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If water is subjected to microwave energy at the water's exact resonant frequency but 90 degrees out of phase, would the water molecule cease vibrating? Would the water then freeze or be cooled at least?

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  • $\begingroup$ Not sure about the question, but a MASER is a coherent source of microwaves, actually built and working before the laser, so a concept which can be tested experimentally. Back in 5 mins. $\endgroup$ – Arif Burhan Mar 16 '16 at 22:54
  • $\begingroup$ Various technologies of maser, and now infra red and sub millimetre types available. Little on maser experiments apart from: books.google.co.uk/… $\endgroup$ – Arif Burhan Mar 16 '16 at 23:00
  • $\begingroup$ What do you mean by 90 degrees out of phase? Out of phase compared to what? A resonant frequency is simply a value. You must have a specific reference oscillator in order to define a phase difference for some other oscillator. $\endgroup$ – Bill N Mar 17 '16 at 3:41
  • $\begingroup$ related question here physics.stackexchange.com/questions/169173/… $\endgroup$ – anna v Mar 17 '16 at 7:56
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Note that water molecules don't typically exist in isolation, and as they interact with other molecules their phase will change randomly.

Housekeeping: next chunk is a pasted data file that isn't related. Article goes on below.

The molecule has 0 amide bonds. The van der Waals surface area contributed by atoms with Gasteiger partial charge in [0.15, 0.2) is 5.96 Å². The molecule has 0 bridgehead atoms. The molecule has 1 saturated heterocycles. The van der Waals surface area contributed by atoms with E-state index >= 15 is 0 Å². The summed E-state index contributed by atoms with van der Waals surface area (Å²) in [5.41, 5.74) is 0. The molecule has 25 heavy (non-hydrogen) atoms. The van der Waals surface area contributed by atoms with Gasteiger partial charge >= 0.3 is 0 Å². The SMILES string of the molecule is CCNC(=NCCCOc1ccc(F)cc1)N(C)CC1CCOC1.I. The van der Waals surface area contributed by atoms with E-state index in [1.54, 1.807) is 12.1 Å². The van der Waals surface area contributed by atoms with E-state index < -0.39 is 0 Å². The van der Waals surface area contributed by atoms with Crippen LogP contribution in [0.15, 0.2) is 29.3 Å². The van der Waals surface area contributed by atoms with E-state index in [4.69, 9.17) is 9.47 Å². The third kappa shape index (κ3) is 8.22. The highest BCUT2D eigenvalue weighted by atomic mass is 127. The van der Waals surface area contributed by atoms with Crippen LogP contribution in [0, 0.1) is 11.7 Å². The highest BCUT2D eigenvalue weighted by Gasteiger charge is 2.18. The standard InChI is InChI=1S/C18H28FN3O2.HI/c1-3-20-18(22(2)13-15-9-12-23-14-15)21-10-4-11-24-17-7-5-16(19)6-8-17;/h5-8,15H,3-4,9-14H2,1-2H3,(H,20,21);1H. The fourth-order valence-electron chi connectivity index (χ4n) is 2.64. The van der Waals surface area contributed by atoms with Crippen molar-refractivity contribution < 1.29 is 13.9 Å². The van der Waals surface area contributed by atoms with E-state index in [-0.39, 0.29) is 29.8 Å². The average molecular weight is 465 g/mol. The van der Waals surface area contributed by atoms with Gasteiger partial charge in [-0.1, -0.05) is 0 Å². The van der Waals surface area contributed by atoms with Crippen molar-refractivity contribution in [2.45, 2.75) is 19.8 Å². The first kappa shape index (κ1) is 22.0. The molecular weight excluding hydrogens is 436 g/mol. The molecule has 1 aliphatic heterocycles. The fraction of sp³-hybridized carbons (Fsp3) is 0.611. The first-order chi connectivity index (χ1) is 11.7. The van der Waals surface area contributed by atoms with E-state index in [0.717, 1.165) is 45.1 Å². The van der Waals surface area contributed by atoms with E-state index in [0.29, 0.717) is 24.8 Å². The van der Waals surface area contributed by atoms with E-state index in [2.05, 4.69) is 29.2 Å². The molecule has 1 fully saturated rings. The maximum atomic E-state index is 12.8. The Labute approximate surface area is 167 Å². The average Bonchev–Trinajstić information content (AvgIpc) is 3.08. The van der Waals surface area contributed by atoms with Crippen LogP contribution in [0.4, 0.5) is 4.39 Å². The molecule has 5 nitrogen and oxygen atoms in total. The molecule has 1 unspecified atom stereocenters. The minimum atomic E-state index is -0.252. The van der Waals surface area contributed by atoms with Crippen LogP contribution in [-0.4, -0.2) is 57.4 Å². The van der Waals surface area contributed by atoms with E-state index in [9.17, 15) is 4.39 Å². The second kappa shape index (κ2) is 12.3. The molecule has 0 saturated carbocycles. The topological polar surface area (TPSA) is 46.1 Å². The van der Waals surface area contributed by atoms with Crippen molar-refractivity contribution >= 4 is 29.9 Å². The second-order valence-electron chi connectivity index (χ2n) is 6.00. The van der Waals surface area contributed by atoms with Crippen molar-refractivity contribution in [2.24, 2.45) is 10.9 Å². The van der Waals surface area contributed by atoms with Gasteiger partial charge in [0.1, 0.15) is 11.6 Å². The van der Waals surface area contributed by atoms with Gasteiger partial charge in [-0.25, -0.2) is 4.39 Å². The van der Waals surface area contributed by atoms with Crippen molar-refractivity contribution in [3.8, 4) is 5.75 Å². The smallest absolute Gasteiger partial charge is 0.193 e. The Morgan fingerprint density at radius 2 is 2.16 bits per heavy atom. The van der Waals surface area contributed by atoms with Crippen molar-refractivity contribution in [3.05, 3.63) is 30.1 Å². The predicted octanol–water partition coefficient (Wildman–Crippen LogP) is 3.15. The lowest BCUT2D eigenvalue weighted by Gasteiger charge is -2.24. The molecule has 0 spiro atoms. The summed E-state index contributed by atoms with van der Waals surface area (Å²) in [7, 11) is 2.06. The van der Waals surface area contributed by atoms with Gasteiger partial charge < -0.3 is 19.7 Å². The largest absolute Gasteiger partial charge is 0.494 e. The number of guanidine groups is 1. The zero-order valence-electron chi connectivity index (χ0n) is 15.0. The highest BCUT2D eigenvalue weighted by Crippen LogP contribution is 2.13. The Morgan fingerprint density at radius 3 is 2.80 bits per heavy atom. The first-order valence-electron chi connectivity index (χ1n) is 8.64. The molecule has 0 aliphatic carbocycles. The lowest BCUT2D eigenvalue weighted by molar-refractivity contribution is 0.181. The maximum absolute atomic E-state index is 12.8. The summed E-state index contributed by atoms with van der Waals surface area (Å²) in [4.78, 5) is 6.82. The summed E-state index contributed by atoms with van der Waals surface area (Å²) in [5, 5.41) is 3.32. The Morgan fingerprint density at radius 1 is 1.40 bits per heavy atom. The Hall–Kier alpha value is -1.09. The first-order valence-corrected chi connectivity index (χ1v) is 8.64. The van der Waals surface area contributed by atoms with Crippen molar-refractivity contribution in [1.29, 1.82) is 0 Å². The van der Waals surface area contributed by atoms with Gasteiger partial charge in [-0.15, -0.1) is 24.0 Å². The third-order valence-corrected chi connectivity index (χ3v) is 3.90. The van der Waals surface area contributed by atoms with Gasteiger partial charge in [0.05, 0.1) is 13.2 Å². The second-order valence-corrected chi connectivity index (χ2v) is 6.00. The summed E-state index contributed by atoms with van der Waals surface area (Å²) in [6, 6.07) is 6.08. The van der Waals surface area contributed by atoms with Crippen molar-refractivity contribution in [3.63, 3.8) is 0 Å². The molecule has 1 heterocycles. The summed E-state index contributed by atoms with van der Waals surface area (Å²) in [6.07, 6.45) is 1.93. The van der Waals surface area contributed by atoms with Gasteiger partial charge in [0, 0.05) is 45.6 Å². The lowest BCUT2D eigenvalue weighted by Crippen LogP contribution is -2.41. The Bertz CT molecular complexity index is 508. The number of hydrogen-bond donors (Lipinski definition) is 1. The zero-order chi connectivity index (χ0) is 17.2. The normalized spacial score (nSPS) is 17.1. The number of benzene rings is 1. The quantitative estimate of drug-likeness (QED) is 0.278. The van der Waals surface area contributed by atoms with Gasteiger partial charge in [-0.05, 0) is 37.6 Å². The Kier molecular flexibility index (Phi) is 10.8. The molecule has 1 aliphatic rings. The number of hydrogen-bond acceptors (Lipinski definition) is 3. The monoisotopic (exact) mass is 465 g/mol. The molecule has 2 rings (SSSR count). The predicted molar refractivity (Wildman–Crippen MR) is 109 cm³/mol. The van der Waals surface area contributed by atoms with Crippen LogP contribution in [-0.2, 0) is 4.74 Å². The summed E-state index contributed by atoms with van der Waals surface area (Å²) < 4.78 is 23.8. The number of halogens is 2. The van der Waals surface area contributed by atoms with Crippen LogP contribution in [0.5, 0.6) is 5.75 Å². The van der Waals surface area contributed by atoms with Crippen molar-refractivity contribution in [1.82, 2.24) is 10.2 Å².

While in principle it might be possible to extract a little bit of energy, sometimes, from an individual molecule if you hit it just right, in practice you can't do that on an ensemble of molecules.

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  • $\begingroup$ I was going for the "in principal" I guess. I thought by slowing or stopping the vibration of the molecule by exposing it to RF vibration out of phase the water would become solid or freeze. Similar to noise canceling circuits in electronics. More than likely a ridiculous idea anyway. $\endgroup$ – Ru Ko Mar 17 '16 at 16:30
  • $\begingroup$ To freeze you need more than one molecule... $\endgroup$ – Floris Mar 17 '16 at 17:55
  • $\begingroup$ I was talking about all the molecules exposed to the RF of course. I will specify the number. How about 6.022 times 10 to the 23 power molecules. This is approximately the number of molecules in a liter of water. $\endgroup$ – Ru Ko Mar 19 '16 at 19:30
  • $\begingroup$ Avogadro's number is one mole or 18 milliliter of water... $\endgroup$ – Floris Mar 19 '16 at 19:39
  • $\begingroup$ OK if you say so. $\endgroup$ – Ru Ko Mar 22 '16 at 3:33

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